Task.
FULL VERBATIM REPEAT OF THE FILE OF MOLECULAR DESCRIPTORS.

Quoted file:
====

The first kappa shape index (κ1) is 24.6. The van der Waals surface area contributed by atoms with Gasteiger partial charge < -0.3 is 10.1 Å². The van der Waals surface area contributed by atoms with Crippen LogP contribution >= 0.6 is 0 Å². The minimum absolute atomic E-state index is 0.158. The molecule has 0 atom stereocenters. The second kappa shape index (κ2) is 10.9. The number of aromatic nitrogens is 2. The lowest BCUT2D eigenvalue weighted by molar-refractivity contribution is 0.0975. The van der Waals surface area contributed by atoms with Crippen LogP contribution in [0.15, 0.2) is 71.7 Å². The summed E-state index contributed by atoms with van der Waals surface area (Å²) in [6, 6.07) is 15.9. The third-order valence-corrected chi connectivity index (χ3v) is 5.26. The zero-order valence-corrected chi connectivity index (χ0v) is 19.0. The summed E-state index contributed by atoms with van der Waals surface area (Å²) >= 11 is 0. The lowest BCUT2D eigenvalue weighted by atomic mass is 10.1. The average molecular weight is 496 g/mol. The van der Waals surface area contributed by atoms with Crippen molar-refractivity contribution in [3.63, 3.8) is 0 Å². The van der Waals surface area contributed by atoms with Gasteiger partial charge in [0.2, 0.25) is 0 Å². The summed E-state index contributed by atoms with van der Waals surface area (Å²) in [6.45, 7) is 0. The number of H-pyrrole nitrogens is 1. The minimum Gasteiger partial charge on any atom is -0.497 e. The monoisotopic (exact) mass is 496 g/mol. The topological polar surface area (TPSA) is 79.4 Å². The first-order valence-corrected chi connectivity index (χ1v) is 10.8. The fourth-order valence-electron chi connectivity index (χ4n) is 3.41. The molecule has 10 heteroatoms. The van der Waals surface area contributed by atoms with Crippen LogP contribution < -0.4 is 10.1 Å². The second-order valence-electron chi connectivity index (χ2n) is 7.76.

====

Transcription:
The first kappa shape index (κ1) is 24.6. The van der Waals surface area contributed by atoms with Gasteiger partial charge < -0.3 is 10.1 Å². The van der Waals surface area contributed by atoms with Crippen LogP contribution >= 0.6 is 0 Å². The minimum absolute atomic E-state index is 0.158. The molecule has 0 atom stereocenters. The second kappa shape index (κ2) is 10.9. The number of aromatic nitrogens is 2. The lowest BCUT2D eigenvalue weighted by molar-refractivity contribution is 0.0975. The van der Waals surface area contributed by atoms with Crippen LogP contribution in [0.15, 0.2) is 71.7 Å². The summed E-state index contributed by atoms with van der Waals surface area (Å²) in [6, 6.07) is 15.9. The third-order valence-corrected chi connectivity index (χ3v) is 5.26. The zero-order valence-corrected chi connectivity index (χ0v) is 19.0. The summed E-state index contributed by atoms with van der Waals surface area (Å²) >= 11 is 0. The lowest BCUT2D eigenvalue weighted by atomic mass is 10.1. The average molecular weight is 496 g/mol. The van der Waals surface area contributed by atoms with Crippen molar-refractivity contribution in [3.63, 3.8) is 0 Å². The van der Waals surface area contributed by atoms with Gasteiger partial charge in [0.2, 0.25) is 0 Å². The summed E-state index contributed by atoms with van der Waals surface area (Å²) in [6.45, 7) is 0. The number of H-pyrrole nitrogens is 1. The minimum Gasteiger partial charge on any atom is -0.497 e. The monoisotopic (exact) mass is 496 g/mol. The topological polar surface area (TPSA) is 79.4 Å². The first-order valence-corrected chi connectivity index (χ1v) is 10.8. The fourth-order valence-electron chi connectivity index (χ4n) is 3.41. The molecule has 10 heteroatoms. The van der Waals surface area contributed by atoms with Crippen LogP contribution < -0.4 is 10.1 Å². The second-order valence-electron chi connectivity index (χ2n) is 7.76.